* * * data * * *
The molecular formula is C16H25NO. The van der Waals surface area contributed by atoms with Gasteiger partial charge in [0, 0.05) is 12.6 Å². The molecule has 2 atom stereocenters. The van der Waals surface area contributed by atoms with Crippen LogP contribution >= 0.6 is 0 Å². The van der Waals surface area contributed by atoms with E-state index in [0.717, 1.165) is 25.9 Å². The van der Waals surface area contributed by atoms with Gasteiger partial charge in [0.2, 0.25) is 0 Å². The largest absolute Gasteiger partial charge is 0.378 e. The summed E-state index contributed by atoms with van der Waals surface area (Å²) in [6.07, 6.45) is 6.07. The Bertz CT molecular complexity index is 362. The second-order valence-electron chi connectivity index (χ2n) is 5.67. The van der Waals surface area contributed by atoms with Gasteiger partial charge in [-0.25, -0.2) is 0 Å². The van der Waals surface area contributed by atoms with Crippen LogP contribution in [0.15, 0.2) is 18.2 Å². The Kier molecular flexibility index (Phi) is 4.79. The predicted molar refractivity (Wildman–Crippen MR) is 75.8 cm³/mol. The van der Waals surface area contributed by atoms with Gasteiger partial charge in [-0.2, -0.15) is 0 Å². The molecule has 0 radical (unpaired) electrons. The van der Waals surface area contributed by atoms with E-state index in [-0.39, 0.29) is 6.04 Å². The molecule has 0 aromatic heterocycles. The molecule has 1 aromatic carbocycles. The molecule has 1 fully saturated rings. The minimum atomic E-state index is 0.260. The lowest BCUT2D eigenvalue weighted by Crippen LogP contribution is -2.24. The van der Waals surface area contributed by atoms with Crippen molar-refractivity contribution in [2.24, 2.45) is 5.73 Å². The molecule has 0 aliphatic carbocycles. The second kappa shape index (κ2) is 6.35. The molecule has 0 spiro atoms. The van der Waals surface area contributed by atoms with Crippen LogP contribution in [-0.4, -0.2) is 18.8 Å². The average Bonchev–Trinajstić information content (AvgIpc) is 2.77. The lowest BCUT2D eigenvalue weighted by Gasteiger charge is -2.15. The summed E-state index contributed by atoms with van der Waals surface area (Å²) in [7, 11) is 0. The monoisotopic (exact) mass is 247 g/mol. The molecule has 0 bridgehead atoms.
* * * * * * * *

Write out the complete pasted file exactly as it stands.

The molecular formula is C16H25NO. The van der Waals surface area contributed by atoms with Gasteiger partial charge in [0, 0.05) is 12.6 Å². The molecule has 2 atom stereocenters. The van der Waals surface area contributed by atoms with Crippen LogP contribution >= 0.6 is 0 Å². The van der Waals surface area contributed by atoms with E-state index in [0.717, 1.165) is 25.9 Å². The van der Waals surface area contributed by atoms with Gasteiger partial charge in [0.2, 0.25) is 0 Å². The largest absolute Gasteiger partial charge is 0.378 e. The summed E-state index contributed by atoms with van der Waals surface area (Å²) in [6.07, 6.45) is 6.07. The Bertz CT molecular complexity index is 362. The second-order valence-electron chi connectivity index (χ2n) is 5.67. The van der Waals surface area contributed by atoms with Gasteiger partial charge in [-0.25, -0.2) is 0 Å². The van der Waals surface area contributed by atoms with Crippen LogP contribution in [0.15, 0.2) is 18.2 Å². The Kier molecular flexibility index (Phi) is 4.79. The predicted molar refractivity (Wildman–Crippen MR) is 75.8 cm³/mol. The van der Waals surface area contributed by atoms with Gasteiger partial charge in [-0.2, -0.15) is 0 Å². The molecule has 0 radical (unpaired) electrons. The van der Waals surface area contributed by atoms with E-state index in [-0.39, 0.29) is 6.04 Å². The molecule has 0 aromatic heterocycles. The molecule has 1 aromatic carbocycles. The molecule has 1 fully saturated rings. The minimum atomic E-state index is 0.260. The lowest BCUT2D eigenvalue weighted by Crippen LogP contribution is -2.24. The van der Waals surface area contributed by atoms with Crippen molar-refractivity contribution in [2.24, 2.45) is 5.73 Å². The molecule has 0 aliphatic carbocycles. The second kappa shape index (κ2) is 6.35. The molecule has 0 spiro atoms. The van der Waals surface area contributed by atoms with Crippen LogP contribution in [-0.4, -0.2) is 18.8 Å². The average Bonchev–Trinajstić information content (AvgIpc) is 2.77. The lowest BCUT2D eigenvalue weighted by Gasteiger charge is -2.15. The summed E-state index contributed by atoms with van der Waals surface area (Å²) in [7, 11) is 0. The monoisotopic (exact) mass is 247 g/mol. The molecule has 0 bridgehead atoms.